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Leigh Day ‘should have spotted’ OMS list

‘An insignificant document turned out to be significant,’ senior partner tells tribunal

12 May 2017

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Leigh Day ‘should have spotted’ a key document that cast doubt on its clients’ allegations of abuse by the British army, its senior partner admitted.

Martyn Day, who founded the firm 30 years ago and who has temporarily stepped down as senior partner, told the Solicitors’ Disciplinary Tribunal that the firm’s systems should have identified the ‘significant’ document.

The evidence in question was the Office of the Martyr al-Sadr (OMS) list that indicated Leigh Day’s clients were Iraqi insurgents, rather than civilians. It had been in the firm’s possession since 2004, but was not disclosed until 2013.

Had it been known about earlier it could have halted the five-year public inquiry into allegations British soldiers had mistreated Iraqis in the aftermath of the 2004 Battle of Danny Boy, during the Iraq war.

The Al-Sweady Inquiry cost more than £30m and concluded that the allegations were ‘wholly without foundation and entirely the product of deliberate lies, reckless speculation, and ingrained hostility’, but it did find that nine Iraqis had been ill-treated.

Day told the tribunal: ‘An insignificant document turned out to be significant… I should have spotted the change in temperature in the case.’

Day also accepted that the firm did not interview the doctors in Iraq who had supplied the death certificates for those alleged to have been murdered by troops before it made the allegations public at a conference in 2008.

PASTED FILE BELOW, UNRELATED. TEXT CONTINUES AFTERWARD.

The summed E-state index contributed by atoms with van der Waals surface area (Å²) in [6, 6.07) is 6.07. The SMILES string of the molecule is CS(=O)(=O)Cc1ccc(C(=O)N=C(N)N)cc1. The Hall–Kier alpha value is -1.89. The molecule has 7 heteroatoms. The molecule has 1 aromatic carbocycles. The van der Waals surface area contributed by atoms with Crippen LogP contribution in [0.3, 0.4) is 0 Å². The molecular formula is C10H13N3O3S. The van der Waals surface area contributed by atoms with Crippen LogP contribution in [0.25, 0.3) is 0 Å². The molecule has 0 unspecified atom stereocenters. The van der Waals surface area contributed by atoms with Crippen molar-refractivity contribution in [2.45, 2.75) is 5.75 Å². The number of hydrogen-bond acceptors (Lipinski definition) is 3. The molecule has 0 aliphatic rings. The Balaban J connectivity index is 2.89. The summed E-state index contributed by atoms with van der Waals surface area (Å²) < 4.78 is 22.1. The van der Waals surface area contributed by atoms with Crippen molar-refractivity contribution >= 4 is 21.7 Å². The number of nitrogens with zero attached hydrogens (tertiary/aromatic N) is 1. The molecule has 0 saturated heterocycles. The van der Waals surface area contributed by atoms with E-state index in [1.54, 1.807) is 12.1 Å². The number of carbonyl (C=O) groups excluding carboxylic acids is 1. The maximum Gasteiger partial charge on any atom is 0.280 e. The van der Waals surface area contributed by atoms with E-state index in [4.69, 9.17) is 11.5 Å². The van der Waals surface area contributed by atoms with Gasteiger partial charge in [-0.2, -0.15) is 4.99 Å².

He told the tribunal that the firm had wanted to interview them as a priority and had arranged to meet them in Damascus, but the doctors had not arrived.

Asked if he had made any inquiries about why the doctors had failed to turn up before holding the press conference, Day said he could not recall, but added that by that time the firm was focused on interviewing surviving detainees.

Lawyers for Leigh Day told the tribunal that senior Ministry of Defence officials had an inappropriately ‘cosy’ relationship with the Solicitors Regulation Authority and put pressure on it to bring charges against the firm.

Patricia Robertson QC, of London’s Fountain Court Chambers, representing the firm, pointed to correspondence between defence secretary Sir Michael Fallon and SRA chief executive Paul Philip allegedly demonstrating their collusion.

She also accused the regulator of pandering to the MoD for its own political gain as it sought government support for independence from the Law Society and to lower the standard of proof in solicitors’ disciplinary hearings.

‘The SRA was using these proceedings to lobby the government for professional reform,’ Robertson put to Ben Saunders, the assistant head of the public inquiries, judicial review, and claims team at the MoD.

Saunders acknowledged: ‘That is a fair characterisation of the situation.’

The firm Leigh Day, founder Martyn Day, partner Sapna Malik, and junior solicitor Anna Crowther face a range of misconduct charges in relation to claims against the army. All three deny the charges and the hearing continues.

Catherine Baksi is a freelance legal journalist

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Risk & Compliance Regulation

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Leigh Day Al Sweady inquiry Solicitors Disciplinary Tribunal